Regents OK social media policy

By Bethany Knipp

TOPEKA — A social media policy that supports academic freedom while retaining disciplinary language for those who abuse it is here to stay.

The Kansas Board of Regents unanimously passed a revised version of the social media policy it adopted in December on Wednesday with no debate in a crowded, standing-room-only board room.

“This will be the strongest and most explicit statement in support of academic freedom that appears anywhere in our policy manual,” Chairman Fred Logan said moments before its passing. 

The board first adopted a policy regulating social media use in December in response to a University of Kansas journalism professor, David Guth, who tweeted about the National Rifle Association after the September 2013 Navy Yard shooting in Washington, D.C.

Strong protests from the academic community about the policy’s restrictions on speech and disciplinary language prompted the board to create a work group to suggest changes to the policy. The board of regents in April released a proposed revision of the policy that retained that disciplinary language.

Under both the old and new policies, employees within the regents’ state school system — consisting of Kansas State University, KU, Wichita State University, Pittsburg State University, Fort Hays State University and Emporia University — can be fired for use of social media that does not align with the best interests of the university or that impairs harmony among co-workers, according to the policy.

On Wednesday, more than 30 faculty members from various universities stood up before the regents in protest of the proposal.

“Today, we stand before the board once again reiterating our unanimous opposition to the chilling effect created by the punitive aspects of this policy,” said Sheryl Lidzy, an associate professor of communication at ESU. She spoke for the faculty before the board as a member of the Council of Faculty Senate Presidents.

“A university system cannot function when external groups are allowed to influence university personnel decisions whenever they find certain speech to be objectionable,” she said. 

“The freedom to speak without fear of reprisal is perhaps the ultimate example of a principle with which we are not at liberty to experiment, and this is why we continue to oppose the punitive aspects of this policy,” she said.

Though Lidzy said the faculty felt that the board ultimately had the employees’ best interests in mind, the policy would “continue to be plagued with opposition and controversy as long as it exists.”

The regents looked uncomfortable during Lidzy’s statement, but Logan then praised faculty, and Lidzy personally.

“This board has the utmost respect for the members of the faculty in this state in our universities,” Logan said. “We see you as our partners, all of you, even if there’s a disagreement,” he said.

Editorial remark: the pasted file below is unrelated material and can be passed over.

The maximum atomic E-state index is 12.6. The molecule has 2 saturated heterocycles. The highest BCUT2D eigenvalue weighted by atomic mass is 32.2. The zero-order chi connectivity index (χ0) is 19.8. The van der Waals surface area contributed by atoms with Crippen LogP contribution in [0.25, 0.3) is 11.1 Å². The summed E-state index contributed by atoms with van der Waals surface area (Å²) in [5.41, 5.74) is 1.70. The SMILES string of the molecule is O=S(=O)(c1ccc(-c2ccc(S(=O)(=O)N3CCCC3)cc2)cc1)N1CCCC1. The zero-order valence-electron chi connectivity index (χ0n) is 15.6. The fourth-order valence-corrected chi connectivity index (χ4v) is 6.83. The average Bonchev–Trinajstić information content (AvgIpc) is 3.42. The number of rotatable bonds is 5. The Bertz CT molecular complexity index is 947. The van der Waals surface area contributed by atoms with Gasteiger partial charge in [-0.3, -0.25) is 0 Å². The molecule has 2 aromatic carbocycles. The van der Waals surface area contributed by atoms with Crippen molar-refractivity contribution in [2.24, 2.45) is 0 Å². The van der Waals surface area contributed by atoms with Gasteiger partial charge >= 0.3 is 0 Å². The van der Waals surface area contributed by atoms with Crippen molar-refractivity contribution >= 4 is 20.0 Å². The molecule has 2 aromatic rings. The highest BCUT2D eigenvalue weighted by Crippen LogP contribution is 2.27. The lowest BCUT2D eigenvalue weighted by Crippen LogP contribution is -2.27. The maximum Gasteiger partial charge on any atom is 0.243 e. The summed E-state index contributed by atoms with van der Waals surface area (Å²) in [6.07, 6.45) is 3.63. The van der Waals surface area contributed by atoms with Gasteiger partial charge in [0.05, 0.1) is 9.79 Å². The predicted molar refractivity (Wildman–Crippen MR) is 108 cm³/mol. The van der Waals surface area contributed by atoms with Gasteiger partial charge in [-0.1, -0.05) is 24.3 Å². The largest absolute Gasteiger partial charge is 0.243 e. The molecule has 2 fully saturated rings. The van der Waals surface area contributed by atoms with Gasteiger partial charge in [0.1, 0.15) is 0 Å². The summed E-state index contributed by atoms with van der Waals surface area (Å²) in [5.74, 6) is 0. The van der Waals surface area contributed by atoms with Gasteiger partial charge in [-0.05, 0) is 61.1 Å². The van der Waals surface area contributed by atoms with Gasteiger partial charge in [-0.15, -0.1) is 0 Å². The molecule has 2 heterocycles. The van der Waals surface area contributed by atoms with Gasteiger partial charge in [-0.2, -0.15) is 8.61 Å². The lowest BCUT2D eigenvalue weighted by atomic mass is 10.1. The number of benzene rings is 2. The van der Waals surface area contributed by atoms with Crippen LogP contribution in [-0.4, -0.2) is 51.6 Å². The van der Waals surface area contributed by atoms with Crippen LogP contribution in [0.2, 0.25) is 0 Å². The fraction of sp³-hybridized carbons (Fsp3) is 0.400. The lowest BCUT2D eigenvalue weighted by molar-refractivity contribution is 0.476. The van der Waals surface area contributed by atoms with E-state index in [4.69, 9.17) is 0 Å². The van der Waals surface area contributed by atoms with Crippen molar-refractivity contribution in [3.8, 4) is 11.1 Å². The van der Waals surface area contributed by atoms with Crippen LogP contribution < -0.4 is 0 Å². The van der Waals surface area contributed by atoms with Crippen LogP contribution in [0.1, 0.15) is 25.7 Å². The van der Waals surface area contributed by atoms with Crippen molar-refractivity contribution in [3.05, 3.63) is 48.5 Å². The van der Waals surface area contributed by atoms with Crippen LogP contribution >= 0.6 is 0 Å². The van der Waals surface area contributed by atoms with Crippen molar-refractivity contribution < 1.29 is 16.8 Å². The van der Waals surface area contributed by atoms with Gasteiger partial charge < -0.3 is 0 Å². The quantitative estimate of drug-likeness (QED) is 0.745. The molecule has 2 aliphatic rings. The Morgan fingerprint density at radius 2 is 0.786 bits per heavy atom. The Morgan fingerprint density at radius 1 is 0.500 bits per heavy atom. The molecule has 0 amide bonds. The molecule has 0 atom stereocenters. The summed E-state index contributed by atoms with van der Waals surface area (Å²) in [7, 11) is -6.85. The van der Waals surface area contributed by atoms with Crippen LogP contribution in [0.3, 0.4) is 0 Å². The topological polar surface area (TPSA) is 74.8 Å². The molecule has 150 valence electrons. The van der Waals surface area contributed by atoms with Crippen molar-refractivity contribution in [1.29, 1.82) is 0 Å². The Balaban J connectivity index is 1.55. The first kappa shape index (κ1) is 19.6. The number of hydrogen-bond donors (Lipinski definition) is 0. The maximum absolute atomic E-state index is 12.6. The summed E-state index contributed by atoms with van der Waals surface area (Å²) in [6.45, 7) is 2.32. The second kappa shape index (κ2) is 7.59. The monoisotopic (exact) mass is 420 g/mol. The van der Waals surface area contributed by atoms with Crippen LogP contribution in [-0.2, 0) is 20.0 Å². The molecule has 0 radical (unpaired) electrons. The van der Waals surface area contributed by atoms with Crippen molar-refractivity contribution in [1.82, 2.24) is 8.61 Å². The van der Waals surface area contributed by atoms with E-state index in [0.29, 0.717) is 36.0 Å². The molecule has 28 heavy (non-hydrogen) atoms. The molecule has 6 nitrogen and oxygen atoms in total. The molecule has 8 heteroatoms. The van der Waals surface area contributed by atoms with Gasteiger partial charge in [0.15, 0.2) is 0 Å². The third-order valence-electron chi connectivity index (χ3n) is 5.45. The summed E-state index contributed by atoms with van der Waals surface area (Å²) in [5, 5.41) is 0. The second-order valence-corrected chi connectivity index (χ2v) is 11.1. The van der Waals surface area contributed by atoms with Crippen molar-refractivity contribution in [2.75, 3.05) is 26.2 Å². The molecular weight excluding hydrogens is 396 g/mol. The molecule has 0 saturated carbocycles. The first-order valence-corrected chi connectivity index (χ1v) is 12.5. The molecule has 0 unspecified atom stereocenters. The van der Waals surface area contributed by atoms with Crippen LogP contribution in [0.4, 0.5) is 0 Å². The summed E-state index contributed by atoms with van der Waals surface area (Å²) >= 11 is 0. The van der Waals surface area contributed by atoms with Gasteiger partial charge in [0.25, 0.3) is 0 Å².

The faculty members wore black or gray T-shirts that read “Committee for Harmony, Loyalty and Discipline” along with red “Free Speech” stickers.

The T-shirts’ language was inspired by the policy’s punitive language and the questions arising from it, according to the blog of K-State’s Philip Nel, distinguished professor of English.

Following Lidzy’s speech, the regents’ general counsel, Julene Miller, told the board about the policy’s revisions, which include changing the policy’s name from “Improper Use of Social Media” to “Use of Social Media by Faculty and Staff,” adopting a 1940 statement from the American Association of University professors that supports academic freedom and the First Amendment.

It also clarifies that the social media policy does not apply to email.

Miller said the policy has been reviewed by the attorney general’s office and that the regents office was advised it is constitutionally sound from a First Amendment perspective.

The policy passed swiftly without any supporting or dissenting opinions from the board.

“They said they affirmed freedom of speech, while of course they passed a policy that did not do that,” Nel said. “They are good at speaking out of both sides of their face, and we saw that on display today,”

Elizabeth Dodd, also a K-State distinguished professor of English, said faculty members likely would discuss the issue further after summer break.

“Despite the comments from the board of regents about their support of academic freedom this is a very disturbing and chilling policy,” she said.

Logan said he thought the policy would have little effect on faculty and staff.

“Our policy is so narrowly drawn, there is a very, very limited chance, in my opinion, that it’s gonna have much application,” he said. “It provides guidance to university officials, but it doesn’t do anything new. This is the same analysis that a university president or chancellor would have gone through if the policy hadn’t been adopted.”

He said the board adopted the policy not because the progressive disciplinary measures are new, but because social media is new.

“Social media is a different kind of challenge for everybody because people are tweeting all of the time, they’re posting all of the time, and so, providing some guidance, I think, will be helpful,” he said.

Logan said the board would review the policy in a year.

K-State President Kirk Schulz said the next steps for his university would be to talk to student and faculty governance groups about how the policy should be implemented properly.

“To me, now, we need to really start those conversations in earnest,” he said. He hopes by the fall, K-State will have a “reasonable” approach in place.

“A lot of people still aren’t happy about where it is, but I think the regents have made an honorable effort to take those comments and modify the policy,” he said.









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